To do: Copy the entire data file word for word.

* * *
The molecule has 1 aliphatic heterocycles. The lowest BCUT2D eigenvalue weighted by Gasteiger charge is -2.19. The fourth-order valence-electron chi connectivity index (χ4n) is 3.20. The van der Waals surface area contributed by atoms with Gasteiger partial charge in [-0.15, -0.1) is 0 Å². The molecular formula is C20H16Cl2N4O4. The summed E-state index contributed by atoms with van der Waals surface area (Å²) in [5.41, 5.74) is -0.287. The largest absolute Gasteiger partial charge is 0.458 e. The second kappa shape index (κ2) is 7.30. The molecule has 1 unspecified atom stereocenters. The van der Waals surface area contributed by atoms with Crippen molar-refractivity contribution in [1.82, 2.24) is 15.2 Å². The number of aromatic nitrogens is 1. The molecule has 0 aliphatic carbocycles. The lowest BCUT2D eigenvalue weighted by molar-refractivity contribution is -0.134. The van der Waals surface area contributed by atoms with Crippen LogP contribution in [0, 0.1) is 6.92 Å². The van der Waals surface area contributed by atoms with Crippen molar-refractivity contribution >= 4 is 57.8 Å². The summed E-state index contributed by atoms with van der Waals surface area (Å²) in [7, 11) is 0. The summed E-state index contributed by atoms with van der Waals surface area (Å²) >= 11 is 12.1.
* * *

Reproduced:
The molecule has 1 aliphatic heterocycles. The lowest BCUT2D eigenvalue weighted by Gasteiger charge is -2.19. The fourth-order valence-electron chi connectivity index (χ4n) is 3.20. The van der Waals surface area contributed by atoms with Gasteiger partial charge in [-0.15, -0.1) is 0 Å². The molecular formula is C20H16Cl2N4O4. The summed E-state index contributed by atoms with van der Waals surface area (Å²) in [5.41, 5.74) is -0.287. The largest absolute Gasteiger partial charge is 0.458 e. The second kappa shape index (κ2) is 7.30. The molecule has 1 unspecified atom stereocenters. The van der Waals surface area contributed by atoms with Crippen molar-refractivity contribution in [1.82, 2.24) is 15.2 Å². The number of aromatic nitrogens is 1. The molecule has 0 aliphatic carbocycles. The lowest BCUT2D eigenvalue weighted by molar-refractivity contribution is -0.134. The van der Waals surface area contributed by atoms with Crippen LogP contribution in [0, 0.1) is 6.92 Å². The van der Waals surface area contributed by atoms with Crippen molar-refractivity contribution >= 4 is 57.8 Å². The summed E-state index contributed by atoms with van der Waals surface area (Å²) in [7, 11) is 0. The summed E-state index contributed by atoms with van der Waals surface area (Å²) >= 11 is 12.1.